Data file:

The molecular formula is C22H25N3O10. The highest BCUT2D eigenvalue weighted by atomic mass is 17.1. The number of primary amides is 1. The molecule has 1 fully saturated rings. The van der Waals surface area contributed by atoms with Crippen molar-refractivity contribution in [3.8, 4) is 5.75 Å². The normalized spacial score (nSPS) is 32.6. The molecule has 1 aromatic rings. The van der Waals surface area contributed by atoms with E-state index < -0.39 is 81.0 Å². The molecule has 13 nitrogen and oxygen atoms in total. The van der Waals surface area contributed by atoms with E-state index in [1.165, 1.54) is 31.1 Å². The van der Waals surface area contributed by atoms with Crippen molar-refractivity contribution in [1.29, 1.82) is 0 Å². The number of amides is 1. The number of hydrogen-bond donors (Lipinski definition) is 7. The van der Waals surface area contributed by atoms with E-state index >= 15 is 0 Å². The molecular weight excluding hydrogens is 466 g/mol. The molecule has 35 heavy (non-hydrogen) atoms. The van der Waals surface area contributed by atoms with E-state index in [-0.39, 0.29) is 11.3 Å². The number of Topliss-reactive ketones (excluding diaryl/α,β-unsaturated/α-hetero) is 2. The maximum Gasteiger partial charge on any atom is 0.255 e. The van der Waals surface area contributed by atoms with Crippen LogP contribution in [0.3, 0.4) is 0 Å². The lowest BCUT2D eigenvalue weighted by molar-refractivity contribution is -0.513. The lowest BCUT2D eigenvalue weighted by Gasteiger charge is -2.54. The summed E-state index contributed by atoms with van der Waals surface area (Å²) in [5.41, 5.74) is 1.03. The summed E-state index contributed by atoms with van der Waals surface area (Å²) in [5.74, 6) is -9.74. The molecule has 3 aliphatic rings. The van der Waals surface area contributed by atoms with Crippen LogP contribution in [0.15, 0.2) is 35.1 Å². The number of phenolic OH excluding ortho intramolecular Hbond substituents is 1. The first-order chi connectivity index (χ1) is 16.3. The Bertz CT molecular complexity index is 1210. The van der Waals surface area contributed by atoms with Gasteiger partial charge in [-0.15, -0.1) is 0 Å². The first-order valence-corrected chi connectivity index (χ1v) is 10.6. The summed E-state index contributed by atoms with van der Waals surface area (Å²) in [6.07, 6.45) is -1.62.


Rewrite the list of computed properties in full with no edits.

The molecular formula is C22H25N3O10. The highest BCUT2D eigenvalue weighted by atomic mass is 17.1. The number of primary amides is 1. The molecule has 1 fully saturated rings. The van der Waals surface area contributed by atoms with Crippen molar-refractivity contribution in [3.8, 4) is 5.75 Å². The normalized spacial score (nSPS) is 32.6. The molecule has 1 aromatic rings. The van der Waals surface area contributed by atoms with E-state index < -0.39 is 81.0 Å². The molecule has 13 nitrogen and oxygen atoms in total. The van der Waals surface area contributed by atoms with E-state index in [1.165, 1.54) is 31.1 Å². The van der Waals surface area contributed by atoms with Crippen molar-refractivity contribution in [1.29, 1.82) is 0 Å². The number of amides is 1. The number of hydrogen-bond donors (Lipinski definition) is 7. The van der Waals surface area contributed by atoms with E-state index >= 15 is 0 Å². The molecular weight excluding hydrogens is 466 g/mol. The molecule has 35 heavy (non-hydrogen) atoms. The van der Waals surface area contributed by atoms with E-state index in [-0.39, 0.29) is 11.3 Å². The number of Topliss-reactive ketones (excluding diaryl/α,β-unsaturated/α-hetero) is 2. The maximum Gasteiger partial charge on any atom is 0.255 e. The van der Waals surface area contributed by atoms with Crippen LogP contribution in [0.3, 0.4) is 0 Å². The lowest BCUT2D eigenvalue weighted by molar-refractivity contribution is -0.513. The lowest BCUT2D eigenvalue weighted by Gasteiger charge is -2.54. The summed E-state index contributed by atoms with van der Waals surface area (Å²) in [5.41, 5.74) is 1.03. The summed E-state index contributed by atoms with van der Waals surface area (Å²) in [5.74, 6) is -9.74. The molecule has 3 aliphatic rings. The van der Waals surface area contributed by atoms with Crippen LogP contribution in [0.15, 0.2) is 35.1 Å². The number of phenolic OH excluding ortho intramolecular Hbond substituents is 1. The first-order chi connectivity index (χ1) is 16.3. The Bertz CT molecular complexity index is 1210. The van der Waals surface area contributed by atoms with Gasteiger partial charge in [-0.15, -0.1) is 0 Å². The first-order valence-corrected chi connectivity index (χ1v) is 10.6. The summed E-state index contributed by atoms with van der Waals surface area (Å²) in [6.07, 6.45) is -1.62.